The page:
Home Eye Examinations


Do I need an eye test?

Regular eye examinations are important for everyone. If you spend a lot of your time at home, with mostly visual entertainment such as reading or watching television, maintaining proper eye health is arguably more important.

If you feel your vision hasn't changed since your last eye test, then that's great, and it's a good idea to make sure the eyes are still healthy - many ocular conditions have no noticeable symptoms until it's too late. If you've been told that nothing more can be done to improve your sight, then regular eye exams are the best way to maintain what vision you do have.

It's always worth taking an hour or so, normally every year, to make sure that your vision is at its best and that your eyes are healthy.

Testing vision

How much does it cost?

If you would normally claim an NHS-funded test in practice (for example, if you're over sixty) and are unable to get out to an optician without assistance for some medical reason, then the NHS will contribute towards the cost of us travelling to see you and the examination itself.

The overwhelming majority of our patients are entitled to NHS help with their examination costs (check NHS entitlements here), but if you think you don't, we are able to give full private travel and examination prices - please ask.

Our full examination includes (amongst other things) retinal photography, mandatory dilation, and tear film assessment, and gives us the best overall view of the health of your eyes. This gives us the best opportunity to offer advice is only £40 with an NHS contribution. We would always recommend the full examination, but if you’d prefer we stick to a simpler examination that can be completely covered by the NHS fee, then we can do that too.

What do we need?

We can test eyes in rooms of most sizes and shapes, and most often test where you're most comfortable. If you're normally in bed, then that's fine too. We bring all of the testing equipment we need, so don't need too much else, but access to a power socket is very useful. A small chair or two aren't essential to have in the room, but are handy if available. Each eye examination is individual, so it's difficult to give a precise length of time, but allow an hour or so for your test.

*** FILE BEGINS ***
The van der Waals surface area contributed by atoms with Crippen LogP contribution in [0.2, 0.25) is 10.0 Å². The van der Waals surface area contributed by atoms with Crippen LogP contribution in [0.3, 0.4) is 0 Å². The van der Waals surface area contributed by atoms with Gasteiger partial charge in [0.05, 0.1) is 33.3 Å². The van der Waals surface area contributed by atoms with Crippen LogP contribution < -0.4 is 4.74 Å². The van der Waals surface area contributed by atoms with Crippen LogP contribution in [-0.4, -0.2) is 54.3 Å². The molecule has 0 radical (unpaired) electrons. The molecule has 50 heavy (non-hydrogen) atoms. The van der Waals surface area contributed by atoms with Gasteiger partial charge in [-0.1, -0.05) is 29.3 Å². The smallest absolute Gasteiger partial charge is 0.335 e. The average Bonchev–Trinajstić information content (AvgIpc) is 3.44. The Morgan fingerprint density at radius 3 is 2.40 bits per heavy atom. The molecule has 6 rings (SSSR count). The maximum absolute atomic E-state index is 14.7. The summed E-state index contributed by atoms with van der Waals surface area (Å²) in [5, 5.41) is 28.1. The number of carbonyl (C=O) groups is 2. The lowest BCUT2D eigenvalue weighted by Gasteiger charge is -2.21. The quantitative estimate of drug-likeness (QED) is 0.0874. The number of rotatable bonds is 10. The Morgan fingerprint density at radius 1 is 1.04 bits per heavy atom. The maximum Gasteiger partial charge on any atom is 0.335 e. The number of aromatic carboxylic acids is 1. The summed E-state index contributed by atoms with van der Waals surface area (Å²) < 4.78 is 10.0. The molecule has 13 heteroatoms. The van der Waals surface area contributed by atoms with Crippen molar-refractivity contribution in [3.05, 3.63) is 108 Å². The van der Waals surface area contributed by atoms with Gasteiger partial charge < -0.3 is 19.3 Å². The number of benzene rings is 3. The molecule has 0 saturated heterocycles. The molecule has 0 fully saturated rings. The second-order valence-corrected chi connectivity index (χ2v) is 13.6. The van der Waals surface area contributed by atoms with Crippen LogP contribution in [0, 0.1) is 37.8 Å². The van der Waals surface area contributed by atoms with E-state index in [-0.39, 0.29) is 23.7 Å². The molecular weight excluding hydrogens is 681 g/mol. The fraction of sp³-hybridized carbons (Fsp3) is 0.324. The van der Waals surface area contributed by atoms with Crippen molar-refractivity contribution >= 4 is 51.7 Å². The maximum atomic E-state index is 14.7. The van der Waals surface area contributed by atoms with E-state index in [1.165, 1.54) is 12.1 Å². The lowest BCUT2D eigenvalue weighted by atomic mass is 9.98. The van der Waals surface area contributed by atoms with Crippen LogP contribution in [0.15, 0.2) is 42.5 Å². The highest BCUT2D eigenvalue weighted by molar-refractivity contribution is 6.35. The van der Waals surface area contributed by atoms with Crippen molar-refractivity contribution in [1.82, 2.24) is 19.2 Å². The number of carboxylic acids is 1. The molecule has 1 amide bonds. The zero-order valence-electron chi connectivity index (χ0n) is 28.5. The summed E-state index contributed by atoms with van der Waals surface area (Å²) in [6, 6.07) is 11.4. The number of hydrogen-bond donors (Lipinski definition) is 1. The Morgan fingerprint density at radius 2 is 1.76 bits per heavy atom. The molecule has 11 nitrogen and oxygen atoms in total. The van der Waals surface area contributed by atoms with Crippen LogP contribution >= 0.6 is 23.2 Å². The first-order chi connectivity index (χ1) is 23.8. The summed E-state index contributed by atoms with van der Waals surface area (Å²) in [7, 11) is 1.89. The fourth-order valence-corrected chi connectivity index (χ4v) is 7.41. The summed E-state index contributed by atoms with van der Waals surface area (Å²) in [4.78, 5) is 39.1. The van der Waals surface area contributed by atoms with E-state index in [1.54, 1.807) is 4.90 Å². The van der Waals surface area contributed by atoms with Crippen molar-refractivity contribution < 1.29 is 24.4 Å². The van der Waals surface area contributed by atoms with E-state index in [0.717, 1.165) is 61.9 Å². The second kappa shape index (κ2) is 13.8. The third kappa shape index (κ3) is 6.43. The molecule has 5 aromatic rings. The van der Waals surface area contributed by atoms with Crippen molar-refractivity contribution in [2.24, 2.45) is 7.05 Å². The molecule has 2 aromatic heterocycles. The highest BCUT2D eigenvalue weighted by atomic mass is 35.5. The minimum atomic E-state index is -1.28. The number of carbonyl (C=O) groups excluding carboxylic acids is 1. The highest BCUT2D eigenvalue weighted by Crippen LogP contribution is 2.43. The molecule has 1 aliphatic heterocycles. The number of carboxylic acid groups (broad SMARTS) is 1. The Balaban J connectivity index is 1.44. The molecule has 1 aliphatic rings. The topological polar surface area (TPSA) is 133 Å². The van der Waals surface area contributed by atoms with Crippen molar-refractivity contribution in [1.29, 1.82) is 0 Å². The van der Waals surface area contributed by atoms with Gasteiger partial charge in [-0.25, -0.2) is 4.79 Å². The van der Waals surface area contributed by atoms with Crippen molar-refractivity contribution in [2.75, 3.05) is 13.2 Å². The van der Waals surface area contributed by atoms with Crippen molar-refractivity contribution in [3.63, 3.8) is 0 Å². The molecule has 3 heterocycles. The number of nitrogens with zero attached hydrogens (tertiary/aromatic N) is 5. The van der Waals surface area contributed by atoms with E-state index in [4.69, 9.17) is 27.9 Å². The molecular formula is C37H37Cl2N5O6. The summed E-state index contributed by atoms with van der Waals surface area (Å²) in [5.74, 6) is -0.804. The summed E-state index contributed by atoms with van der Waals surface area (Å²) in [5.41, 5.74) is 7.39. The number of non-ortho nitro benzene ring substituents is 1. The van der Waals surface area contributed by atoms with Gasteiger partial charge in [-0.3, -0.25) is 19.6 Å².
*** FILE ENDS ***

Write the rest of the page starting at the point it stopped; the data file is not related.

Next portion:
Health checks on the eyes

Our optometrist will perform general health checks on your eyes. He will check the pressures in your eyes (similar to the 'air-puff' test, but with no puff of air) and assess the tissues surrounding your eyes, such as your eyelids. This will involve shining the light of an optical microscope onto each eye in turn, but isn't uncomfortable. These checks also help to assess tear quality and possible related dry eye issues.

Slit Lamp Examination


The refraction is the part of an eye examination that assesses your sight and any prescription. Our optometrist will use a variety of tests to measure the prescription that offers you the best vision, as well as recording how well you see, for both near and far distances. These tests can be done using standard letters, numbers, or symbols. He will also check how the two eyes work together, checking for any movement imbalances or signs of double vision.



Ophthalmoscopy is an important part of the examination, where our optometrist will look inside each eye to assess the health of various internal structures. This will include looking for signs of conditions such as glaucoma and macular degeneration. To make it possible for a good, thorough look at as much of the eye as possible, we can dilate your pupils with an eye drop. This has no long-term effects, but will normally leave your vision slightly blurry for a few hours following the test. Ophthalmoscopy involves shining a bright light into your eyes and while this isn't normally uncomfortable, you'll be able to have a break midway through if you need to. We can also take photographs of the back of your eye, to give a better record of changes to your eye over time.



If we find a different spectacle prescription from what you're currently wearing, enough to improve your vision, and you choose to update your spectacles, then we offer a full dispensing service. Our dispensing optician will interpret your new prescription and help you decide on the best way to correct your vision. We can dispense any of the usual lenses you may be familiar with from a visit to an optician's practice, including single vision, bifocal and varifocal lenses with hard coatings, tints, or photochromic materials (for example) worked in. We have frame and lens options to suit most budgets and if you'd normally claim help from the NHS towards paying for your spectacles, we can arrange that too.

Trying Frames


Following your eye examination, it may be necessary to refer you to an eye specialist. This may be for a routine matter, such as a cataract extraction, or possibly for something that needs more urgent attention. In either case, we will keep you fully informed and will make sure you, or a friend or family member, know exactly what to expect in the referral process.